Kick Out Statistics
Despite the final result of this match favouring Donegal, Tyrone comfortably won the battle for possession from kick outs (Figure 1). Tyrone claimed 25 from 41 kick outs (61%). They dominated their kick outs, winning 79% (15/19). Of these 15, 11 were won short. Interestingly, Tyrone played 8 kick outs to contested areas, only securing possession from 50% of these.
Donegal claimed 12 from 22 of their own kicks (55%). Of particular concern to Donegal ahead of their meeting with Armagh will be that they lost 8 of their own kick outs to break ball. Removing their short kick outs from their stats reveals that Donegal lost the majority of their own kick outs contested areas, winning just 8 from 18 (44%).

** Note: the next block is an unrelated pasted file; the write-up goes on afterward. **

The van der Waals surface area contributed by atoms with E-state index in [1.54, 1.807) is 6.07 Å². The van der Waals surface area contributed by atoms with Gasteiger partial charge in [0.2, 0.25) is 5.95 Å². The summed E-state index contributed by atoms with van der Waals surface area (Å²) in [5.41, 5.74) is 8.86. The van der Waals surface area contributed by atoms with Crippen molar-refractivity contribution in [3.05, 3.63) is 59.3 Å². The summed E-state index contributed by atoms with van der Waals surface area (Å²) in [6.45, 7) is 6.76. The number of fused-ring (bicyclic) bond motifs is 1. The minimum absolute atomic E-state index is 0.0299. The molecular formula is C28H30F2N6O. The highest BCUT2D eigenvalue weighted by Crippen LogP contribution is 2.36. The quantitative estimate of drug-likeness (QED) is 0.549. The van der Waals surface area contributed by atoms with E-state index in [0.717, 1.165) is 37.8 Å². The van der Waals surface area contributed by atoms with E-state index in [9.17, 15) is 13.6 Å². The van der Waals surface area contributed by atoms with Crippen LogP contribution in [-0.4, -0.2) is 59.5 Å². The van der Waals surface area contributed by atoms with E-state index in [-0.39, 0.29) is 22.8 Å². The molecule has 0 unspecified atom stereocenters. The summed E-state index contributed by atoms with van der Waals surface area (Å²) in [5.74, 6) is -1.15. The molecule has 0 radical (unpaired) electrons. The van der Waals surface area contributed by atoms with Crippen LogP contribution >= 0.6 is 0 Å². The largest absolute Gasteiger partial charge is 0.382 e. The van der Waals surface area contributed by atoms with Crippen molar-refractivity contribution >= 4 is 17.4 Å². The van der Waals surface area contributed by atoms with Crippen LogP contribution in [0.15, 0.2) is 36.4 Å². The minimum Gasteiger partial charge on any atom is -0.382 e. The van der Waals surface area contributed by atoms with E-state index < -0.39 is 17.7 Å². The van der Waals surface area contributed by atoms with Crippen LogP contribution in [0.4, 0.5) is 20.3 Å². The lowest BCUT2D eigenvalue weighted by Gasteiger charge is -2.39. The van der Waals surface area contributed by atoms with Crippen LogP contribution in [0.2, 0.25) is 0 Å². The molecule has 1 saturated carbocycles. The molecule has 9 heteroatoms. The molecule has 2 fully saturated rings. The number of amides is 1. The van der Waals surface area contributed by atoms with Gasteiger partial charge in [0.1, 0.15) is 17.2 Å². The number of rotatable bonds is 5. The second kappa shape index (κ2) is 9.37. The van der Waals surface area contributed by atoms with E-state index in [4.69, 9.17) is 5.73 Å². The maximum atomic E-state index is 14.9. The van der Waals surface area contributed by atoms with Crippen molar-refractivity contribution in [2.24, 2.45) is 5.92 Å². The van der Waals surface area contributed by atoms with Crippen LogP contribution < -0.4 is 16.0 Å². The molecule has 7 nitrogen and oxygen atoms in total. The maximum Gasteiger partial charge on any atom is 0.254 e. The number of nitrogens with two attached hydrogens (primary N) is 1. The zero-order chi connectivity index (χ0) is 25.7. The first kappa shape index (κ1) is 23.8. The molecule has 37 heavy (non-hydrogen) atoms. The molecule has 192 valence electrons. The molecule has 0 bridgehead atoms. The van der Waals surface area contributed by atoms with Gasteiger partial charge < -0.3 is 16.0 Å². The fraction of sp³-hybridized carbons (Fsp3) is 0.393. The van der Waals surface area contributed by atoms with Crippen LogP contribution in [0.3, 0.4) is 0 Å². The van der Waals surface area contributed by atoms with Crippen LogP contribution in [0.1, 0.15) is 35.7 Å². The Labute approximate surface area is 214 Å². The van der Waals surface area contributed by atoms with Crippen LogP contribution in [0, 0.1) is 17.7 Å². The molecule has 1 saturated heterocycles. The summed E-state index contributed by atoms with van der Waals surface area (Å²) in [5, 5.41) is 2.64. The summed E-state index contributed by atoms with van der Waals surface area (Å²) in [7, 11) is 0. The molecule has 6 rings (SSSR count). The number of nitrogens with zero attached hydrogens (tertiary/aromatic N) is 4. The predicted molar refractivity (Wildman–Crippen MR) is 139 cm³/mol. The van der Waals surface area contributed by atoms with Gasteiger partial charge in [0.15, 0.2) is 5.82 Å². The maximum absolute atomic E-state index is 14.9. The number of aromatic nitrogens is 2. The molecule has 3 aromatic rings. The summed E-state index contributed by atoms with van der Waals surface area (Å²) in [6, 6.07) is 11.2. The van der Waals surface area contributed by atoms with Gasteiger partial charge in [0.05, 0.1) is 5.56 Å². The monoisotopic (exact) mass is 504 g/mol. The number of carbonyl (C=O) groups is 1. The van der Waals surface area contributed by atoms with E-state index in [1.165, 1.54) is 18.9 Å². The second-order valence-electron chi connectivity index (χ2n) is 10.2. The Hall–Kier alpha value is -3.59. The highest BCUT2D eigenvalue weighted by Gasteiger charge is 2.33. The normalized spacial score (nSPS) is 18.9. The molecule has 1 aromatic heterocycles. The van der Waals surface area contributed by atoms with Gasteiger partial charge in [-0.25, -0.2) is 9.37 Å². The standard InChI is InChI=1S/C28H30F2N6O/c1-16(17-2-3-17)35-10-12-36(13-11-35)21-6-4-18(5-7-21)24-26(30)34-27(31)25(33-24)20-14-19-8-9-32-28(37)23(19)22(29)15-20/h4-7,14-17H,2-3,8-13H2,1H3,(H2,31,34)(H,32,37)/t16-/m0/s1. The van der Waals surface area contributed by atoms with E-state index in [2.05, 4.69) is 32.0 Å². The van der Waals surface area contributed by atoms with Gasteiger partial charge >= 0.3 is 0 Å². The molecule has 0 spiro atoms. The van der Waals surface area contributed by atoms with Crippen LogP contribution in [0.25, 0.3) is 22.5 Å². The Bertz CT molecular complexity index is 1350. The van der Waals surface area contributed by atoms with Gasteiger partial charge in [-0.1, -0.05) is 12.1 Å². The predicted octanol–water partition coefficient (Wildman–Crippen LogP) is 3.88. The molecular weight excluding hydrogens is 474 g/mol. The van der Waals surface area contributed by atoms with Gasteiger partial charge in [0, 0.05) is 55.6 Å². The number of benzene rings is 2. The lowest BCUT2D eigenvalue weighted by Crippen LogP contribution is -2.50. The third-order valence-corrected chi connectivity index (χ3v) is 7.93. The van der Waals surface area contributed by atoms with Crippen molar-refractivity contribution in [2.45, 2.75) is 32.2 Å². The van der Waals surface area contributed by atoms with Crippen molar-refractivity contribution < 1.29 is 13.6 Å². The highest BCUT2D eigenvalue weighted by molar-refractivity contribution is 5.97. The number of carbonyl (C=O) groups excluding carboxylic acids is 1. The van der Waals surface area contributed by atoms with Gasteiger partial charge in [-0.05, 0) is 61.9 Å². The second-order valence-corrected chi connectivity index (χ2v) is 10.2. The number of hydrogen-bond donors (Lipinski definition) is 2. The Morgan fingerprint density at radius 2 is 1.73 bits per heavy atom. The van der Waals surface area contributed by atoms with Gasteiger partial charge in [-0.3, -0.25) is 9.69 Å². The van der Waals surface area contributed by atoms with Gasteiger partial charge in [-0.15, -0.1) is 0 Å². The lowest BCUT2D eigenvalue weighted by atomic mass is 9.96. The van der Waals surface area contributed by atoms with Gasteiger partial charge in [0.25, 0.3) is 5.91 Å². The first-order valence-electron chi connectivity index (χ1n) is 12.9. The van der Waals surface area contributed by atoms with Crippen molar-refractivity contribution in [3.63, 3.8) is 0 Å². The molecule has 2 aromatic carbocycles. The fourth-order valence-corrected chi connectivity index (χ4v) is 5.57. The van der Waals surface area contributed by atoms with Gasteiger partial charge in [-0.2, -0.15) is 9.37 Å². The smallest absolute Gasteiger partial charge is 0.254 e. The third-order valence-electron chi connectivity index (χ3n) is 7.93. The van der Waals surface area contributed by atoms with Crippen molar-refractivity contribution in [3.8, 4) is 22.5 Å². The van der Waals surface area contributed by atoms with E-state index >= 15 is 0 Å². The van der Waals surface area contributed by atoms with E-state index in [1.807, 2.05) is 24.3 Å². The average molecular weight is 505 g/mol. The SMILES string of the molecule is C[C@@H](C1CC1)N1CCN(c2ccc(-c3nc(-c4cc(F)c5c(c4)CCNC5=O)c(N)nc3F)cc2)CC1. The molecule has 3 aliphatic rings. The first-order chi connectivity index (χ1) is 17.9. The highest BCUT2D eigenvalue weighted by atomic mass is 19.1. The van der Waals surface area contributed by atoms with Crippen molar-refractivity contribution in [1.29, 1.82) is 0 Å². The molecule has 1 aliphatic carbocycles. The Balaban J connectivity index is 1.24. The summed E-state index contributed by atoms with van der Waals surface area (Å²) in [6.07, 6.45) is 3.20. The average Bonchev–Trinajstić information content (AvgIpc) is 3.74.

Figure 1: Kick Outs Won
Figure 2: Kick Out Breakdown
Having dominated kick out possession, Tyrone failed to capitalise on this, with one obvious reason being the greater volume of turnovers conceded (Figure 3). Tyrone lost 25 possessions while in contrast Donegal only forfeited possession 19 times. Both will note similar areas that were costly in terms of possession, in particular losing 7 possessions each in the tackle. From a Tyrone perspective they will have to look in more depth at the 4 occasions when they lost possession through technically fouling the ball.
Figure 3: Turnovers
Possession to Scores Ratios
Despite Tyrone’s poor turnover stats, they dominated the kick outs sufficiently to still enjoy dominance of overall possession, claiming 48 possessions (53%) to just 42 for Donegal (47%). Tyrone (87%) were able to convert a higher percentage of possessions to attacks than Donegal (71%). Thereafter Donegal’s tactical approach revealed itself. Having seemingly been happy to concede possession to Tyrone in the form of short kick outs, and allow relatively comfortable progress into attacking zones, Donegal then evidently applied significant pressure in the attacking zone, only allowing Tyrone to convert 67% of attacks to shooting opportunities (28/42).